When you’re really stuffed up, our experts suggest finding Sudafed with pseudoephedrine. It’s not available online — an unfortunate side effect of pseudoephedrine’s being an ingredient in meth — so you’ll need to head to the actual drugstore to buy it. If you can’t make the trek, Sudafed PE contains a similar, if not quite as effective, drug called phenylephrine.

Best chest rub for cough

Nearly two dozen of our experts singled out Vicks VapoRub as the ultimate topical treatment for cough and congestion. Albert Levy, a family medicine doctor, calls it “warming and reassuring,” Aungst likes the “nice smell,” and internist Holly Phillips says it’s her “grandma’s remedy.” As for how it works, pharmacist Jamie Hardy says, “the medicated vapors are released quickly to help with both congestion and suppression of cough. The sensation produced by the camphor and menthol are soothing and calming.”

Best throat lozenges

Beating out Ricola by one vote, Halls is our most expert-recommended cough drop. Dermatologist Erum Ilyas likes that they “contain menthol and can help open up your airways if you’re feeling under the weather.” Intensive care nurse Nace Denton-Hurst agrees that the menthol “helps with itching and irritation,” and family medicine doctor C. Nicole Swiner recommends them to “reduce post nasal drip and promote frequent swallowing.”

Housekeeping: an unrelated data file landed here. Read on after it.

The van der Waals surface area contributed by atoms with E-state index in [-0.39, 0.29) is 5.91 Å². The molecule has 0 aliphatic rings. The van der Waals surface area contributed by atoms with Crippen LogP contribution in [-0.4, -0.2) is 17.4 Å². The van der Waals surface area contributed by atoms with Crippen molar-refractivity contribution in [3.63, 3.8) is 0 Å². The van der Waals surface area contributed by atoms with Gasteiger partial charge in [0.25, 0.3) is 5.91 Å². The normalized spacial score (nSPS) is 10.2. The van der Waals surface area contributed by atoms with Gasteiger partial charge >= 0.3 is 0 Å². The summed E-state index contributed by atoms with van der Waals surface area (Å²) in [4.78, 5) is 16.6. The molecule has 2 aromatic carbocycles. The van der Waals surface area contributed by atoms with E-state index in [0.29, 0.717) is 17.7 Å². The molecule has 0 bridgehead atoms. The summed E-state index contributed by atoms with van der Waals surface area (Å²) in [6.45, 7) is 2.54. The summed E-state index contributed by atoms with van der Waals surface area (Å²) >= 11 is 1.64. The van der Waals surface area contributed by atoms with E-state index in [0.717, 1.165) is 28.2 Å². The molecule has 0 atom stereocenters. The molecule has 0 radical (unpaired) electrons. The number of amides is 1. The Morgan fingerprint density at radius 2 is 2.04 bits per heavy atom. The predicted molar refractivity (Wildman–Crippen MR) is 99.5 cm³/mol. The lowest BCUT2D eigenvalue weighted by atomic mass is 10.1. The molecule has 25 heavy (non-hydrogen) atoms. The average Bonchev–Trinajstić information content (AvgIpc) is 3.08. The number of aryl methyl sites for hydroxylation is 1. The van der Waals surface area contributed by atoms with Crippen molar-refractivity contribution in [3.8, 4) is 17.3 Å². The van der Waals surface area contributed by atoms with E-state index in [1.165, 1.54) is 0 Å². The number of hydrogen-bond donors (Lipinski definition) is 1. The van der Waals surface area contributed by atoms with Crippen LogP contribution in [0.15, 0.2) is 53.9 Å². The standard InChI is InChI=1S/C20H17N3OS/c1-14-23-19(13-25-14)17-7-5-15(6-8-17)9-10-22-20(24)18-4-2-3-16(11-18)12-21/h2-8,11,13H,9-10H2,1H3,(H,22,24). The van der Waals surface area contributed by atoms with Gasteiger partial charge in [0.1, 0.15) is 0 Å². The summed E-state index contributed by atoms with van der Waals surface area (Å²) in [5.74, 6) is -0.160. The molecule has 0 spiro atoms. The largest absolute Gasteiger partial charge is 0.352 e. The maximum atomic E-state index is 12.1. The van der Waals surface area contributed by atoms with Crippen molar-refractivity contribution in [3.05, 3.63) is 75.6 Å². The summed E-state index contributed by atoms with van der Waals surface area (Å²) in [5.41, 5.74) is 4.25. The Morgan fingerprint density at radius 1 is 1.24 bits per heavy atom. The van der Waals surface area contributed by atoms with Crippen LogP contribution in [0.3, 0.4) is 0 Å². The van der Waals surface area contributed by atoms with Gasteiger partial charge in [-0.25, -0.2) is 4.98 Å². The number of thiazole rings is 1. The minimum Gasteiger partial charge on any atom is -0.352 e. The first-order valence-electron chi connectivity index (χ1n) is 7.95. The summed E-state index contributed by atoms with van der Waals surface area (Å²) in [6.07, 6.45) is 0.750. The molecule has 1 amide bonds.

Best thermometer

While many doctors say a generic digital thermometer is all you need, a few felt strongly about forehead thermometers (especially if you’re dealing with babies and kids) like the Exergen. “Forehead thermometers, also known as temporal artery thermometers, are accurate and easy to use,” says Bhuyan. “They use an infrared scanner to measure the temperature of the temporal artery in the forehead.” Registered nurse Brittney Wilson calls Exergen “the best,” and Lewis says, “it is much more convenient with kids and also ensures I have an accurate reading.” Plus, as Ilyas points out, it’s easier to clean than a mouth or armpit thermometer so there’s less chance of spreading infection.